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Pregled bibliografske jedinice broj: 963514

Rapid evolution in Italian wall lizard (Podarcis siculus)

Lisičić, Duje; Sabolić, Iva; Mira, Óscar; Šrut, Maja; Soares, Miguel; Dennis, Stuart; Dorotea Polović1, Ivan Cizelj4 , Bakarić, Robert; Glogoški, Marko; Stapley, Jessica; Herrel, Anthony; Štambuk, Anamaria
Rapid evolution in Italian wall lizard (Podarcis siculus) // Zbornik radova 1. ZNANSTVENO-STRUČNI SKUP O GMAZOVIMA „REPTILIA"
Zagreb, Hrvatska, 2018. str. 6-10 (pozvano predavanje, domaća recenzija, sažetak, ostalo)

Rapid evolution in Italian wall lizard (Podarcis siculus)

Lisičić, Duje ; Sabolić, Iva ; Mira, Óscar ; Šrut, Maja ; Soares, Miguel ; Dennis, Stuart ; Dorotea Polović1, Ivan Cizelj4 , Bakarić, Robert ; Glogoški, Marko ; Stapley, Jessica ; Herrel, Anthony ; Štambuk, Anamaria

Vrsta, podvrsta i kategorija rada
Sažeci sa skupova, sažetak, ostalo

Zbornik radova 1. ZNANSTVENO-STRUČNI SKUP O GMAZOVIMA „REPTILIA" / - , 2018, 6-10


Mjesto i datum
Zagreb, Hrvatska, 25-26. 05. 2018.

Vrsta sudjelovanja
Pozvano predavanje

Vrsta recenzije
Domaća recenzija

Ključne riječi
Biological introduction, island effect, phenotypic plasticity, Podarcis siculus, rapid evolution

The modern synthesis defines evolution as a change in genotypic (or allelic) frequencies from one generation to the next. Evolution is usually regarded as slow process of gradual change of a species, and as such, is difficult to be tested and witnessed in shorter time span. Yet, there is growing evidence from modern scientific studies that relative quick changes in some populations emerged. Biological invasions are especially good models to study the rate and extent of evolutionary events upon encountering novel environments, especially on islands ecosystem. Here, we present one lizard species as a model for rapid evolution. Podarcis siculus is typical small lacertid lizard widely distributed through Eastern Adriatic islands. One of these populations has been subjected to experimental introductions of known date and location that have given rise to a spectacular phenotypic divergence in morphology and ecology in a relatively short time span of 35 years. The evolutionary rates observed between divergent P. siculus populations are among the highest ever recorded in natural populations, making this system as excellent model for studying rapid evolution. The main issue in such systems is to discriminate between evolution and phenotypic plasticity. There is a ongoing research project led by assist. prof. Anamaria Štambuk from Faculty of Science of University of Zagreb with aim to do so. The project combines common garden crossing experiments and population genomic to test weather observed the rapid phenotypic divergence has a genetic background indicating rapid evolution or it is result on inherited phenotypic plasticity.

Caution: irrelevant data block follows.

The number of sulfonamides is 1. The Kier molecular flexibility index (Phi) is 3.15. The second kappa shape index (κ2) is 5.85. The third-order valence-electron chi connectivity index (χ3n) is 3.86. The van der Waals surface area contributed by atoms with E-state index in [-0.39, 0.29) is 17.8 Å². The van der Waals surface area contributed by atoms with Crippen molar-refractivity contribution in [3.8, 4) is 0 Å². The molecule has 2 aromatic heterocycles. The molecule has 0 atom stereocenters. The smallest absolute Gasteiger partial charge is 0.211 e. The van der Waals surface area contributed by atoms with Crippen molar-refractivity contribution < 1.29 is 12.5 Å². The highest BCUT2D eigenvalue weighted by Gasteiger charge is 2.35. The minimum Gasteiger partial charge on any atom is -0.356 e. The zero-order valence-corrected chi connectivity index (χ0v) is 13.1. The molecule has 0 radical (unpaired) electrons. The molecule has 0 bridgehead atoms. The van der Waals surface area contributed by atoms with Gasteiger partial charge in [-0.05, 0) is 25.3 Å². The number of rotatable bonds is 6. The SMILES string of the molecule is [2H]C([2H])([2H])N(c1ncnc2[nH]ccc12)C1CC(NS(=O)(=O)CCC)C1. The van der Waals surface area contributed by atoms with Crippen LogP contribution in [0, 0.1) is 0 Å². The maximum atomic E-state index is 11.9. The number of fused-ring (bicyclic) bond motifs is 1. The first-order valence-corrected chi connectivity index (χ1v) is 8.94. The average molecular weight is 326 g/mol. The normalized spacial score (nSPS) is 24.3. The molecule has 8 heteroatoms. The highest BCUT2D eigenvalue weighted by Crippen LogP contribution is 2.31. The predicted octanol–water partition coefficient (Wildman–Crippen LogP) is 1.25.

Izvorni jezik

Znanstvena područja


Prirodoslovno-matematički fakultet, Zagreb